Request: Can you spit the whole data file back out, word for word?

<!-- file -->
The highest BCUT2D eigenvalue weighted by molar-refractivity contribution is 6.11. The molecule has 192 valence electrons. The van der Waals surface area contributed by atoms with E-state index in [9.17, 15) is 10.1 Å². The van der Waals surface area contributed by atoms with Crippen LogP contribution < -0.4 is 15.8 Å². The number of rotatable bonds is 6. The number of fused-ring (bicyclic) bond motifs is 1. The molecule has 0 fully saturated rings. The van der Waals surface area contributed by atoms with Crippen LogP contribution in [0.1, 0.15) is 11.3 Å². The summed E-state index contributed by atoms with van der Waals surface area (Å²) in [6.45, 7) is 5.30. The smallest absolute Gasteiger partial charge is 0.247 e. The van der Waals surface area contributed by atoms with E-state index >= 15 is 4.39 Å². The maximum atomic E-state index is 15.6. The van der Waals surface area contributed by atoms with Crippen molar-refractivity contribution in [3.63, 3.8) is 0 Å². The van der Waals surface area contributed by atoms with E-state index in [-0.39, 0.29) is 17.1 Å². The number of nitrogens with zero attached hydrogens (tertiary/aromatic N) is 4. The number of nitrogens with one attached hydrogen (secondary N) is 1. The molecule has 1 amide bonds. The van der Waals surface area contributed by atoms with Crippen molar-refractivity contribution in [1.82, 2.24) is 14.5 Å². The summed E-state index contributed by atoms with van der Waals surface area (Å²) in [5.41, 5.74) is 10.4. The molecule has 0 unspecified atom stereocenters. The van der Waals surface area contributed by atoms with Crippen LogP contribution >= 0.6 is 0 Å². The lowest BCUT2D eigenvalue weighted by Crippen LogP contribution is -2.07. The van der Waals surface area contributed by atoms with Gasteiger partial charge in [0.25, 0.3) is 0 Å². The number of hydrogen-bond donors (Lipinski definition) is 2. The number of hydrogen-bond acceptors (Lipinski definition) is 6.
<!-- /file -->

The highest BCUT2D eigenvalue weighted by molar-refractivity contribution is 6.11. The molecule has 192 valence electrons. The van der Waals surface area contributed by atoms with E-state index in [9.17, 15) is 10.1 Å². The van der Waals surface area contributed by atoms with Crippen LogP contribution < -0.4 is 15.8 Å². The number of rotatable bonds is 6. The number of fused-ring (bicyclic) bond motifs is 1. The molecule has 0 fully saturated rings. The van der Waals surface area contributed by atoms with Crippen LogP contribution in [0.1, 0.15) is 11.3 Å². The summed E-state index contributed by atoms with van der Waals surface area (Å²) in [6.45, 7) is 5.30. The smallest absolute Gasteiger partial charge is 0.247 e. The van der Waals surface area contributed by atoms with E-state index >= 15 is 4.39 Å². The maximum atomic E-state index is 15.6. The van der Waals surface area contributed by atoms with Crippen molar-refractivity contribution in [3.63, 3.8) is 0 Å². The van der Waals surface area contributed by atoms with E-state index in [-0.39, 0.29) is 17.1 Å². The number of nitrogens with zero attached hydrogens (tertiary/aromatic N) is 4. The number of nitrogens with one attached hydrogen (secondary N) is 1. The molecule has 1 amide bonds. The van der Waals surface area contributed by atoms with Crippen molar-refractivity contribution in [1.82, 2.24) is 14.5 Å². The summed E-state index contributed by atoms with van der Waals surface area (Å²) in [5.41, 5.74) is 10.4. The molecule has 0 unspecified atom stereocenters. The van der Waals surface area contributed by atoms with Crippen LogP contribution >= 0.6 is 0 Å². The lowest BCUT2D eigenvalue weighted by Crippen LogP contribution is -2.07. The van der Waals surface area contributed by atoms with Gasteiger partial charge in [0.25, 0.3) is 0 Å². The number of hydrogen-bond donors (Lipinski definition) is 2. The number of hydrogen-bond acceptors (Lipinski definition) is 6.